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Word of the Week: Herpetology

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Welcome to Word of the Week! Stay tuned for a new word each week to amp up your nature vocabulary!

The word of the week is herpetology [her-pe-tol-o-gy] (noun): the branch of zoology dealing with the study of reptiles and amphibians.

Much like ornithology is the study of birds, herpetology is a term among the long list of ologys that define the study of reptiles and amphibians.

The term is dervied from the Greek word “herpetón” which means “creeping animal.” Non-avian reptiles and amphiabians used to once be grouped under the same class and called herptiles. Reptiles and amphibians together are also referred to as herpetofauna or “herp” for short. Other derivatives include “herpetoculture” which refers to the captive care and breeding of reptiles and amphiabians.

Forests, wet meadows, spring pools and marshes are common ecosystems that house herpetofauna. While much of this type of habitat has been lost or made less suitable in Toronto, High Park’s wetland and forests still support a number of species of herps.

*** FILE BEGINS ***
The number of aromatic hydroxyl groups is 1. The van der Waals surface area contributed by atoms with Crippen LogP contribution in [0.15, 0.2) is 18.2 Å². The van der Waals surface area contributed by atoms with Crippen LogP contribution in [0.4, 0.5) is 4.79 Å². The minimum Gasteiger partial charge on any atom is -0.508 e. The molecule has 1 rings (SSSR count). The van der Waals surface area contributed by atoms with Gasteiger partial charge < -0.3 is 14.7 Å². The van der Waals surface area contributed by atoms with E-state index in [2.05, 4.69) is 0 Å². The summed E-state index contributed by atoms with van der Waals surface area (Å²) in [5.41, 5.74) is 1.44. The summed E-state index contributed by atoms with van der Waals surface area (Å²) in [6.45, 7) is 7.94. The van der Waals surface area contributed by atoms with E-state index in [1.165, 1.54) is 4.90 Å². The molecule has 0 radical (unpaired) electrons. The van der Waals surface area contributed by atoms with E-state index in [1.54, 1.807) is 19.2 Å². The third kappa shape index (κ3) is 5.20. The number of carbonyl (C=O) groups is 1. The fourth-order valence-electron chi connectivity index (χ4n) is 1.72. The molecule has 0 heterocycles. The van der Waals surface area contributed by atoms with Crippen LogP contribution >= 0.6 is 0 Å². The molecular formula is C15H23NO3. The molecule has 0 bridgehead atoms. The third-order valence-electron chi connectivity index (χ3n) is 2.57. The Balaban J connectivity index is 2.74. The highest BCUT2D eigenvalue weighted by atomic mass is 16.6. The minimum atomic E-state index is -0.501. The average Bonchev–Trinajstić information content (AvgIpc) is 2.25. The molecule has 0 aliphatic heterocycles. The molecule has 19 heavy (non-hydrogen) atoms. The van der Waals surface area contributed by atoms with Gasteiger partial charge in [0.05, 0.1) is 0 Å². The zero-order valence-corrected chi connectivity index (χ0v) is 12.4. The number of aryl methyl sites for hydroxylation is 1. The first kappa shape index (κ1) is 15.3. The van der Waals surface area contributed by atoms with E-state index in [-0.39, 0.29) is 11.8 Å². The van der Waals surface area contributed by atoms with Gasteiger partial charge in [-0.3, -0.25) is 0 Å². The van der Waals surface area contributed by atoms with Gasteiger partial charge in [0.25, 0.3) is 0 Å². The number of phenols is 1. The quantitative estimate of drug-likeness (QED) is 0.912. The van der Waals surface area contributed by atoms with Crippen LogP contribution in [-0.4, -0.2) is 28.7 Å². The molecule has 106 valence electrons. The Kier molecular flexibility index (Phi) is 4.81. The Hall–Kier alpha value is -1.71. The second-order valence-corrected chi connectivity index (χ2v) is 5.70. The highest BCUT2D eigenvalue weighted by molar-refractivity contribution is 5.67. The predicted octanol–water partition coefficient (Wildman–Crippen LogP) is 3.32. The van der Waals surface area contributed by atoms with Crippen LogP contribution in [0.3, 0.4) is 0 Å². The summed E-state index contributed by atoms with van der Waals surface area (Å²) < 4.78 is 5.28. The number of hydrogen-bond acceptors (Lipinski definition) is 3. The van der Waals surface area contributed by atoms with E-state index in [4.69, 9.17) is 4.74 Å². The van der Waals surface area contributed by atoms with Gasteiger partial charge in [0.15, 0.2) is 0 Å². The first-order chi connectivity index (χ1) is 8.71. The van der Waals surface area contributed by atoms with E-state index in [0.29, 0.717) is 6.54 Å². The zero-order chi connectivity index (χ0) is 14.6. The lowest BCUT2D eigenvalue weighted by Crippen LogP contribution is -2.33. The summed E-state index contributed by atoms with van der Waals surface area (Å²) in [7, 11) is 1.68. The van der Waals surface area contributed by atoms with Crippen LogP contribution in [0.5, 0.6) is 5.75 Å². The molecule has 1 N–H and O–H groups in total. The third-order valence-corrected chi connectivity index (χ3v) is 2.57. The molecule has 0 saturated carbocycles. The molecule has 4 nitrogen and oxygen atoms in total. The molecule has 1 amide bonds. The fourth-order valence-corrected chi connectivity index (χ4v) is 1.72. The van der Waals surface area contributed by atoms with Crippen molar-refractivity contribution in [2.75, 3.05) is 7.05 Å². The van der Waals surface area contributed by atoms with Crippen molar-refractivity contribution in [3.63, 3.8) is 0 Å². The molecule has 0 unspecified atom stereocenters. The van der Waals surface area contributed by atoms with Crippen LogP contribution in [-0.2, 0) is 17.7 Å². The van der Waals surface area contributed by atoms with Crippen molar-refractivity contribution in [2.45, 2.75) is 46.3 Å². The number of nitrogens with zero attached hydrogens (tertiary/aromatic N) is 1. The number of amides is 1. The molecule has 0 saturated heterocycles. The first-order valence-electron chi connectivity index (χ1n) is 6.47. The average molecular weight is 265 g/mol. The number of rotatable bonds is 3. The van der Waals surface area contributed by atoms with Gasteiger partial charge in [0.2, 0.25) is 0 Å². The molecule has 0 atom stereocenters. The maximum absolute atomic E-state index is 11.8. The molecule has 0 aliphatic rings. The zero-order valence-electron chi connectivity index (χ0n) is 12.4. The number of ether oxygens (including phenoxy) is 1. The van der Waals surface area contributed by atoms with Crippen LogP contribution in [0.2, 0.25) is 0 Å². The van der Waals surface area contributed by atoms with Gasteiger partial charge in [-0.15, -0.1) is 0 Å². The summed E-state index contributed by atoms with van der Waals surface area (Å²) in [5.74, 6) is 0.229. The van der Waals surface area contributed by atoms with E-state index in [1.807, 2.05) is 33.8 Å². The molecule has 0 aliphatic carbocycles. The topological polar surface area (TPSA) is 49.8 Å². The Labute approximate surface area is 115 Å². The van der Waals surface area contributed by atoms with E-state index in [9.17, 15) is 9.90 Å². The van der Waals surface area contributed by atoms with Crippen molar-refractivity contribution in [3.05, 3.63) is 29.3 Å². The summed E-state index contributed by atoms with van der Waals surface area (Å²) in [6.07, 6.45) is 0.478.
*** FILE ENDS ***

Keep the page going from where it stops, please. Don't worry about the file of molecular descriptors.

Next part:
High Park’s herp population includes frogs, toads, turtles, snakes and one species of salamander:

  • Salamanders:
    • Northern Redback Salamander
  • Frogs and Toads:
    • American Toad
    • Northern Leopard Frog
    • Green Frog
  • Snakes:
    • Eastern Garter Snake
    • Little Brown Snake
  • Turtles
    • Snapping Turtle
    • Midland Painted Turtle
    • Red-eared Slider

More resources:

Wish to learn more about the herpetofauna of High Park? Consider joining us for our Amazing Animal Adaptations nature walk on Saturday, July 16 from 10-11:30AM.